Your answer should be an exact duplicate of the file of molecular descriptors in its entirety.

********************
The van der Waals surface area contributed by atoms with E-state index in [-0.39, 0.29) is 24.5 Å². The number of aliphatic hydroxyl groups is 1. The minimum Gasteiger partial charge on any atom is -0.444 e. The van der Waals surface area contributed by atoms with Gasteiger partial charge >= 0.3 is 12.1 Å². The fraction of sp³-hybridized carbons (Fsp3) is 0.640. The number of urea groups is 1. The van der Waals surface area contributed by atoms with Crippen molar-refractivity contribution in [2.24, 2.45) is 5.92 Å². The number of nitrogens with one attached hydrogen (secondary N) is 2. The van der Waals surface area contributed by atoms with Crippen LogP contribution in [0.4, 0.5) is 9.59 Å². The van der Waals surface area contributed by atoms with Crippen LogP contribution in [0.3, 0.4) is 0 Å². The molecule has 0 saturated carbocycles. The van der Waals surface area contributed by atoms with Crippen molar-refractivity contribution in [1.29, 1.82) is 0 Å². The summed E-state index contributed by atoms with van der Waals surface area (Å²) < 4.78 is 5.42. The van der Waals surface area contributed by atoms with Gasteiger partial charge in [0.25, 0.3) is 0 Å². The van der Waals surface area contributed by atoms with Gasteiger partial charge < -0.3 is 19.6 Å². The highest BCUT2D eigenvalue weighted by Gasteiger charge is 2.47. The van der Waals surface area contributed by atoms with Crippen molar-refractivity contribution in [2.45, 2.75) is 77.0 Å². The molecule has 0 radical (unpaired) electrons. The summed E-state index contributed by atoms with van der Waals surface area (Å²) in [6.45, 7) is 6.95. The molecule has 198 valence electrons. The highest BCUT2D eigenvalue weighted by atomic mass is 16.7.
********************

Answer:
The van der Waals surface area contributed by atoms with E-state index in [-0.39, 0.29) is 24.5 Å². The number of aliphatic hydroxyl groups is 1. The minimum Gasteiger partial charge on any atom is -0.444 e. The van der Waals surface area contributed by atoms with Gasteiger partial charge >= 0.3 is 12.1 Å². The fraction of sp³-hybridized carbons (Fsp3) is 0.640. The number of urea groups is 1. The van der Waals surface area contributed by atoms with Crippen molar-refractivity contribution in [2.24, 2.45) is 5.92 Å². The number of nitrogens with one attached hydrogen (secondary N) is 2. The van der Waals surface area contributed by atoms with Crippen LogP contribution in [0.4, 0.5) is 9.59 Å². The van der Waals surface area contributed by atoms with Crippen LogP contribution in [0.3, 0.4) is 0 Å². The molecule has 0 saturated carbocycles. The van der Waals surface area contributed by atoms with Crippen molar-refractivity contribution in [1.29, 1.82) is 0 Å². The summed E-state index contributed by atoms with van der Waals surface area (Å²) < 4.78 is 5.42. The van der Waals surface area contributed by atoms with Gasteiger partial charge in [0.25, 0.3) is 0 Å². The van der Waals surface area contributed by atoms with Gasteiger partial charge < -0.3 is 19.6 Å². The highest BCUT2D eigenvalue weighted by Gasteiger charge is 2.47. The van der Waals surface area contributed by atoms with Crippen molar-refractivity contribution in [2.45, 2.75) is 77.0 Å². The molecule has 0 radical (unpaired) electrons. The summed E-state index contributed by atoms with van der Waals surface area (Å²) in [6.45, 7) is 6.95. The molecule has 198 valence electrons. The highest BCUT2D eigenvalue weighted by atomic mass is 16.7.